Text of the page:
Sexual Health

June 2009

Research

Telephone interpreters in general practice

Bridging the barriers to their use

Volume 38, No.6, June 2009 Pages 443-446

Yu-Ting Huang

Christine Phillips

Background

Although the Australian Translating and Interpreting Service offers the world’s largest free telephone health interpreter service, it remains underused. This study explores barriers for nonmedical practice staff to accessing telephone interpreters.

Methods

Data were collected through five focus groups of 4–8 people. Participants were receptionists and practice nurses from the Australian Capital Territory and rural New South Wales attending a update on current practice issues.

Results

One-quarter of the participants did not know about, and/or how to use, telephone interpreters. Staff cited a range of ad hoc communication strategies of dubious quality for non-English speaking patients. All participants would only contact an interpreter on the general practitioner’s direction; however few recalled any cases in which the GP had done so.

Discussion

The attitudes and leadership of nonmedical staff about the need for interpreters may be key factors in promoting the use of interpreters in the general practice setting. Misconceptions about telephone interpreters abound among general practice staff. They defer decisions about interpreter access to GPs, posing the risk that access decisions become no-one’s business. A whole of system approach to increasing uptake of interpreters is required, including education of medical and nonmedical staff, incentives through Medicare, and more explicit accreditation standards.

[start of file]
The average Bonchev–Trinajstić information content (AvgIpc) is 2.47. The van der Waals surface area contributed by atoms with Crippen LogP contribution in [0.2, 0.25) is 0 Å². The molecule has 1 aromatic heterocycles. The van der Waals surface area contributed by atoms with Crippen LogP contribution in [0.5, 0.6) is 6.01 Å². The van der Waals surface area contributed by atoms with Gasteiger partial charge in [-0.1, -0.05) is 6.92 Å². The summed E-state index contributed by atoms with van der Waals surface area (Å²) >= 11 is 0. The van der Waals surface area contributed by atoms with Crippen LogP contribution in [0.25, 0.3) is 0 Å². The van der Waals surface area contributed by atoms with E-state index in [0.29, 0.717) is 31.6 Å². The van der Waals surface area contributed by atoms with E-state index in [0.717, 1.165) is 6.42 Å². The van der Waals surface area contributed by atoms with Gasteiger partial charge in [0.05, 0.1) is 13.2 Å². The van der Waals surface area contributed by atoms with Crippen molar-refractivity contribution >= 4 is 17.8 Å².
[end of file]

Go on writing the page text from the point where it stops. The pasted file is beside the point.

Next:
One in 6 Australians speaks a language other than English at home.1 Seventeen percent of this group cannot speak English proficiently.2 Australia is the only Anglophone country to provide national free telephone interpreter services to doctors. The Translating and Interpreting Service (TIS), established by the then Department of Immigration to meet the needs of postwar migrants,3 now provides 24 hour translating and interpreting services 7 days a week in more than 120 languages. The service can provide telephone or onsite interpreters. In 2000, TIS introduced the Doctors' Priority Line (DPL) to provide access to interpreters for medical consultations within 3 minutes. The DPL aimed to promote uptake of telephone interpreters over more costly onsite interpreters,3 and use of interpreters in emergencies and in rural areas. Although there has been an increase in telephone interpreter use by doctors, the DPL appears still to be underused. Annual telephone interpreter use by doctors has risen from 2814 (or eight per day) in 1999, to 20 382 (or 57 per day) in 2007 (Figure 1). Of the 57 calls per day in 2007, only 25 were made to the DPL for rapid access.

Download the PDF for the full article.

Correspondence afp@racgp.org.au

Yes     No

Declaration of competing interests *

Yes No

Additional Author (remove)

Yes No

    

 

 

 

 

Competing Interests: 

Your comment is being submitted, please wait

 

Download citation in RIS format (EndNote, Zotero, RefMan, RefWorks)

Download citation in BIBTEX format (RefMan)

Download citation in REFER format (EndNote, Zotero, RefMan, RefWorks)

For more information see Wikipedia: Comparison of reference management software